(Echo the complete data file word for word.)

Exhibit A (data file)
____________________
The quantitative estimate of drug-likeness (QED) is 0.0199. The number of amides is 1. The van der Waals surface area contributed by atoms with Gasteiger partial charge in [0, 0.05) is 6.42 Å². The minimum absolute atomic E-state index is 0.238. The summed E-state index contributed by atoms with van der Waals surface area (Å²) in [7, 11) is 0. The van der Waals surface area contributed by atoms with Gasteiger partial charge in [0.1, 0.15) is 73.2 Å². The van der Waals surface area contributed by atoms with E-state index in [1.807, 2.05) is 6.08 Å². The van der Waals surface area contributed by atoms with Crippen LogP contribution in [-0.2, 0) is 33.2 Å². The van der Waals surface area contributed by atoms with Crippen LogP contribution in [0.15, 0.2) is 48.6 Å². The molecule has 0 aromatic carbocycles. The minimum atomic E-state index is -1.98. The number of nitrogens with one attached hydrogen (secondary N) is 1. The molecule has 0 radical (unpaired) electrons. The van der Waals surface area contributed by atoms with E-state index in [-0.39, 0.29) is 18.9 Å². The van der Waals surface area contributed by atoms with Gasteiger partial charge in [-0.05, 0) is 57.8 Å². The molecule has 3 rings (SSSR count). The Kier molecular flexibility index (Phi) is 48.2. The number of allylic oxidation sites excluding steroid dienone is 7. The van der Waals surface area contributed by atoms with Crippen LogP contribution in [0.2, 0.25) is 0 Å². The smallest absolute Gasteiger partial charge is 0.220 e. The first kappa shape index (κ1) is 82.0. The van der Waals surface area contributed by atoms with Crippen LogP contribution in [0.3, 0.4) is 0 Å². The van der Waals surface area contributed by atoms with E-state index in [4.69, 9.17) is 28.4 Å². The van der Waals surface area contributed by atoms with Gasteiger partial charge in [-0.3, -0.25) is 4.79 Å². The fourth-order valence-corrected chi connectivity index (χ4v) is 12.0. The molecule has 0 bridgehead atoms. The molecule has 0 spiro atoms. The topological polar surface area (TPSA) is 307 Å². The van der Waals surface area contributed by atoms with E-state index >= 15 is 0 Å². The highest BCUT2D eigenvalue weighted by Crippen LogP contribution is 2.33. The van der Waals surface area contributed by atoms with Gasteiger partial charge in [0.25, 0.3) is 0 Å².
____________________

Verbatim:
The quantitative estimate of drug-likeness (QED) is 0.0199. The number of amides is 1. The van der Waals surface area contributed by atoms with Gasteiger partial charge in [0, 0.05) is 6.42 Å². The minimum absolute atomic E-state index is 0.238. The summed E-state index contributed by atoms with van der Waals surface area (Å²) in [7, 11) is 0. The van der Waals surface area contributed by atoms with Gasteiger partial charge in [0.1, 0.15) is 73.2 Å². The van der Waals surface area contributed by atoms with E-state index in [1.807, 2.05) is 6.08 Å². The van der Waals surface area contributed by atoms with Crippen LogP contribution in [-0.2, 0) is 33.2 Å². The van der Waals surface area contributed by atoms with Crippen LogP contribution in [0.15, 0.2) is 48.6 Å². The molecule has 0 aromatic carbocycles. The minimum atomic E-state index is -1.98. The number of nitrogens with one attached hydrogen (secondary N) is 1. The molecule has 0 radical (unpaired) electrons. The van der Waals surface area contributed by atoms with E-state index in [-0.39, 0.29) is 18.9 Å². The van der Waals surface area contributed by atoms with Gasteiger partial charge in [-0.05, 0) is 57.8 Å². The molecule has 3 rings (SSSR count). The Kier molecular flexibility index (Phi) is 48.2. The number of allylic oxidation sites excluding steroid dienone is 7. The van der Waals surface area contributed by atoms with Crippen LogP contribution in [0.2, 0.25) is 0 Å². The smallest absolute Gasteiger partial charge is 0.220 e. The first kappa shape index (κ1) is 82.0. The van der Waals surface area contributed by atoms with Crippen LogP contribution in [0.3, 0.4) is 0 Å². The van der Waals surface area contributed by atoms with E-state index in [4.69, 9.17) is 28.4 Å². The van der Waals surface area contributed by atoms with Gasteiger partial charge in [-0.3, -0.25) is 4.79 Å². The fourth-order valence-corrected chi connectivity index (χ4v) is 12.0. The molecule has 0 bridgehead atoms. The molecule has 0 spiro atoms. The topological polar surface area (TPSA) is 307 Å². The van der Waals surface area contributed by atoms with E-state index >= 15 is 0 Å². The highest BCUT2D eigenvalue weighted by Crippen LogP contribution is 2.33. The van der Waals surface area contributed by atoms with Gasteiger partial charge in [0.25, 0.3) is 0 Å².